Not jumpy

Another crazy day – with light, at least, but (yet again) no time. To add to my frustration, the male Banded Demoiselle I managed to photograph on Tuesday, who’s now become an almost permanent fixture in the top garden, decided this morning that I was a Dangerous Predator.

“Oh, mate,” I said. “Look. It’s me. The same person you let within inches of you the other day. I didn’t eat you then, and I’m not about to eat you now. (Not when I’ve got mini Melton Mowbray pork pies in the fridge.) Look, just calm down will you? There. That’s be- what?? Where’ve you gone now??? Oh… be like that then.”

He was, just like that then. Repeatedly. Luckily, this female Speckled Bush Cricket was less jumpy – which, to be fair, they usually are. That’s to say, they can jump, if pushed to it, but generally they’d rather stride rapidly away on those long legs and disappear into the depths of the nearest foliage. Luckily this one didn’t do that either, and thus became one of only two inverts I managed to catch on camera today. The other was a tiny black Eumerus hoverfly, and though the photos I took of her were technically better than this one, she wasn’t of herself especially inchrestin’ – so the cricket it is.

For the record, we’ve now reached the tea-time hawker stage of the summer: at 6pm (by which time the light had gone right off, sadly) there were two semi-mature Southern Hawkers flying hunting circuits around our wild garden – which, being ringed with mature trees, resembles the kind of woodland glades they favour. I grabbed a few poor record shots for the County Recorder, and then just stood and enjoyed the display – fascinated, as ever, by their speed and manoeuvrability, and by the way they like to work the boundary between light and shade. I’ve seen this so many times now, over different generations of these dragons, that it’s clearly an inbuilt instinct, and I can only assume that their eyesight has evolved to work in conditions where that of their prey is less effective, giving them even more of a hunting advantage.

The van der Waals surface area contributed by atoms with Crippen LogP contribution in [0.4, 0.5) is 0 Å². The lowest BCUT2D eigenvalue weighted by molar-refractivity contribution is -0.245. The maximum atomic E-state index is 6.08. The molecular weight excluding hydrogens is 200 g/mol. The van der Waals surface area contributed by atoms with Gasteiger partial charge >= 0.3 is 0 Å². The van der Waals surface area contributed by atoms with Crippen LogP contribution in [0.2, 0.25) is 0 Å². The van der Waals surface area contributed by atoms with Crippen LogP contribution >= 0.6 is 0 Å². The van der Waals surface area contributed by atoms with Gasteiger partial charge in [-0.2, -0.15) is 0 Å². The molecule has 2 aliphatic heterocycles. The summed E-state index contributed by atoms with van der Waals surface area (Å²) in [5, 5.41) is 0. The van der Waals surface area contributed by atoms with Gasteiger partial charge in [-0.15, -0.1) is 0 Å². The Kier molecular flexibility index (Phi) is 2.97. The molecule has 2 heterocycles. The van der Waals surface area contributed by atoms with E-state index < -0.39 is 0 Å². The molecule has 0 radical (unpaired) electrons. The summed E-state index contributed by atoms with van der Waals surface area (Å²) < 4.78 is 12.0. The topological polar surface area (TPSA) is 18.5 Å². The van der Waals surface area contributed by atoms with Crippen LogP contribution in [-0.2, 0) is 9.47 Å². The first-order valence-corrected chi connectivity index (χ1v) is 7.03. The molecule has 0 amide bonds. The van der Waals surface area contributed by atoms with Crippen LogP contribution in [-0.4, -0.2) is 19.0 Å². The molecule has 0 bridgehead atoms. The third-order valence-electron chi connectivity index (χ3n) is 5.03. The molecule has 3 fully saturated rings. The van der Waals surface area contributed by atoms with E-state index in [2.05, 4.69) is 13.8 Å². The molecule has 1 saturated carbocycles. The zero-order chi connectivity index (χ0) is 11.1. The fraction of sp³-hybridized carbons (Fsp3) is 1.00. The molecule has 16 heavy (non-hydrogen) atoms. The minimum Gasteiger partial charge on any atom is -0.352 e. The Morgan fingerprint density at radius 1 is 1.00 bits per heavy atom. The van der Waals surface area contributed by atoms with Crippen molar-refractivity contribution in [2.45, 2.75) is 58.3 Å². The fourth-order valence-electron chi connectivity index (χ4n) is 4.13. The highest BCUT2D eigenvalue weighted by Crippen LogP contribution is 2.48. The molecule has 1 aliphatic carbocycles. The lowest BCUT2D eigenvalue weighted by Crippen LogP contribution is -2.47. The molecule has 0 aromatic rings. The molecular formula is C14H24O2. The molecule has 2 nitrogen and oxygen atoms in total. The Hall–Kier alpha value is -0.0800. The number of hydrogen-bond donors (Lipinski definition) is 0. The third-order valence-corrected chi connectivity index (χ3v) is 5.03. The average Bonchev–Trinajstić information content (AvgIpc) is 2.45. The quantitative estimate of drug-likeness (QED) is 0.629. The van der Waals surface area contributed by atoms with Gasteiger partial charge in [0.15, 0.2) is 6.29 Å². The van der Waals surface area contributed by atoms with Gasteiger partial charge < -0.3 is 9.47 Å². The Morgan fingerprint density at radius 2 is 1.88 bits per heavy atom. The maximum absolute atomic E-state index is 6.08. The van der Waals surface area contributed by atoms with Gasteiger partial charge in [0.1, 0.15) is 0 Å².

R: C3, D1.

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